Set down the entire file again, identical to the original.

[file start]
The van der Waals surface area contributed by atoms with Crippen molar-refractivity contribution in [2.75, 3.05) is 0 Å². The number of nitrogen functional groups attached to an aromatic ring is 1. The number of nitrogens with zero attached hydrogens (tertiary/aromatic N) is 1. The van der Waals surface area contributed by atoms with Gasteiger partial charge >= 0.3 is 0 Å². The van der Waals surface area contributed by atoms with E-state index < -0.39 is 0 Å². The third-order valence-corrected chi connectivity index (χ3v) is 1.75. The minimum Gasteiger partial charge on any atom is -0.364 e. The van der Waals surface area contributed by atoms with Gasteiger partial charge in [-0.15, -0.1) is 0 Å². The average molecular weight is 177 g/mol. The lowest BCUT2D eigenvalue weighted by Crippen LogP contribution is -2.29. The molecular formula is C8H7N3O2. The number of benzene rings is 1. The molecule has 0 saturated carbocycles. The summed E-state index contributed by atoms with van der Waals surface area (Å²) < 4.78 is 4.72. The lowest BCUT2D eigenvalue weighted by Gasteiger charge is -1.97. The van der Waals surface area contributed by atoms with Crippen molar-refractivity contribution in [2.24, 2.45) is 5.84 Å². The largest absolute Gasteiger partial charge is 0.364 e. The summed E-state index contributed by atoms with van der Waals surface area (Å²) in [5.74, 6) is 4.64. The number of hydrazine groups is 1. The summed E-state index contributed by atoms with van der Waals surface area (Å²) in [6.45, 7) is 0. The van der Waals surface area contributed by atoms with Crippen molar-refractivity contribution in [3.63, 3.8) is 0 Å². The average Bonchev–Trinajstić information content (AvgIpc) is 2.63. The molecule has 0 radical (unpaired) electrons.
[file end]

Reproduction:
The van der Waals surface area contributed by atoms with Crippen molar-refractivity contribution in [2.75, 3.05) is 0 Å². The number of nitrogen functional groups attached to an aromatic ring is 1. The number of nitrogens with zero attached hydrogens (tertiary/aromatic N) is 1. The van der Waals surface area contributed by atoms with Gasteiger partial charge >= 0.3 is 0 Å². The van der Waals surface area contributed by atoms with E-state index < -0.39 is 0 Å². The third-order valence-corrected chi connectivity index (χ3v) is 1.75. The minimum Gasteiger partial charge on any atom is -0.364 e. The van der Waals surface area contributed by atoms with Gasteiger partial charge in [-0.15, -0.1) is 0 Å². The average molecular weight is 177 g/mol. The lowest BCUT2D eigenvalue weighted by Crippen LogP contribution is -2.29. The molecular formula is C8H7N3O2. The number of benzene rings is 1. The molecule has 0 saturated carbocycles. The summed E-state index contributed by atoms with van der Waals surface area (Å²) < 4.78 is 4.72. The lowest BCUT2D eigenvalue weighted by Gasteiger charge is -1.97. The van der Waals surface area contributed by atoms with Crippen molar-refractivity contribution in [2.24, 2.45) is 5.84 Å². The largest absolute Gasteiger partial charge is 0.364 e. The summed E-state index contributed by atoms with van der Waals surface area (Å²) in [5.74, 6) is 4.64. The number of hydrazine groups is 1. The summed E-state index contributed by atoms with van der Waals surface area (Å²) in [6.45, 7) is 0. The van der Waals surface area contributed by atoms with Crippen molar-refractivity contribution in [3.63, 3.8) is 0 Å². The average Bonchev–Trinajstić information content (AvgIpc) is 2.63. The molecule has 0 radical (unpaired) electrons.